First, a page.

Do you find it difficult to choose the frame that will enhance your interior and the art you love?
Do you feel overwhelmed by the numerous options you have?
Do you know how to guide your framer so that he/she makes what you really want?
The frame around a work of art is the finishing touch, the element that completes and elevates a painting, presenting it to the viewer in its best possible light. Chances are that you have been sometimes disappointed with the way your art has been hung or maybe you just don’t hang it because you aren’t sure about the framing.
I consider the frame the gift of the painter so I have paid attention to it. I thought you might be interested to know how I go about.
Here are five key questions and some pictures to visualize what I am talking about.
1. Do you need a frame?
I’ll let you in on a secret: Not every work of art needs to be framed.
For stretched on a canvas piece, framing is completely optional. The term stretched on canvas refers to canvas stapled on thick stretcher bars and secured to the sides or the back of those bars. However, for work on paper, it is mandatory to have a protection whether a glass or plexiglass.
In the image above, the artwork on the left handside is an oil painting stretched on a canvas. It’s on the wall without frame. The artwork on the right handside is a a conté on paper which is framed with a passe partout.
2. How do you frame the artwork?
Let’s say that you have made up your mind. You want or need a frame. The first question you may ask yourself is:
Do you want a matt or not?
The matt, also called passe partout, is a cardboard cut out in the middle and placed in your picture frame between the picture and the glass. The passepartout is available in different shapes and colours. It usually enhances the subject by placing it in the center of a plain space in a way that keeps the art piece flat and tight.
Here are some examples of matts. You can use one matt or several matts in layers:
A. Art pieces with a single or a double matt
3. How do you place the artwork related to the edge of the frame?
I am sure you have already figured out the next question whether you go with or without matt.
Do you want space around the piece?
This question also depends on two factors:
1. How large is the piece?
2. Where will it be hung?
For example, I tend to think that small pieces deserve space around them if they are placed on a larger wall. But I like them small when they are displayed with other pieces.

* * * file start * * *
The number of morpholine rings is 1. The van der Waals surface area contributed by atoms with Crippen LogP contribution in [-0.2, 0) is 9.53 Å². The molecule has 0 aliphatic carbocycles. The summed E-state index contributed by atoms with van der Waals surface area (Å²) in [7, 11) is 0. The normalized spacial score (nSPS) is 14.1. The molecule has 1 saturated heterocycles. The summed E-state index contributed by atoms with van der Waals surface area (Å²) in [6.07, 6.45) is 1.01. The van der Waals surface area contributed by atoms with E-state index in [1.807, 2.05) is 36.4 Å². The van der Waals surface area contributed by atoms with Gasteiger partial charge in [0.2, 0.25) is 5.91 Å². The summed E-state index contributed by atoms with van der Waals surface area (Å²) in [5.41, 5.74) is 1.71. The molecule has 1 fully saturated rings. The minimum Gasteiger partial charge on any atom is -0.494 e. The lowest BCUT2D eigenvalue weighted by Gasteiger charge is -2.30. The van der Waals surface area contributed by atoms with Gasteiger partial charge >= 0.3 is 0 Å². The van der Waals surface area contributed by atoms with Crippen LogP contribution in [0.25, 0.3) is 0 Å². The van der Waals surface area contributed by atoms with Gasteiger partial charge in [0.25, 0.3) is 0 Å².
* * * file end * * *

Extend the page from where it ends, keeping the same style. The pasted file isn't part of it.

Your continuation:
Whatever is your preference, here are two photos that show the two options.
A. On the edge of the frame (when it is without a matt of course)
B. With a space between the edge of the frame (possible with or without matt)
4. How do you place the artwork related to the glass protection?
Now is the time to decide where the piece will be placed relative to the glass. In other words, whether you want a frame with depth or not. If I go for a frame with depth, the question is:
Is the piece placed on the back side of the frame or on the front side of the frame, i.e. close to the glass?
Here are three photos to show you an example a drawing placed on the back side of the frame and a photo placed close to the glass.
A. Back of the frame
B. Front of the frame, close to the glass
5. What kind of frame?
And now is the last problem to solve.
What type of frame do you want?
Needless to say that this question depends on your interior and your own taste. Even though it’s the last question it isn’t the least important. I believe it truly enhances the artwork.
Here are a few examples but there is an indefinite number of possibilities.
I have selected this one because it’s an oil stretched on canvas. The collector has chosen to include a passe partout with fabric and two golden frames. I love how it finishes the piece.
B. Very modern
Another example of a drawing that has been framed without passe partout and without edge around the piece. The collectors have chosen to use a very unique savoir faire of a Parisian framer. I love the final piece.
C. A mix of classical and modern
This is an example of small works on a single wall. I like to mix different styles. If you have a large wall it can be a lot of fun.
I hope these questions and answers help you with finding the right frames for the pieces you love. Do not hesitate to ask me any questions. And of course the framer you select is very, very important.
If you have already an idea about the room(s) you want to decorate.
Or if you want to buy more art.
I can help you with both projects!
Just send me a simple photo of the room you are thinking of and the pieces you like, I can do a photomontage of piece in your interior. Here is the link with an example.
Or you can just contact me at firstname.lastname@example.org
It will be a lot of fun for me to work with you!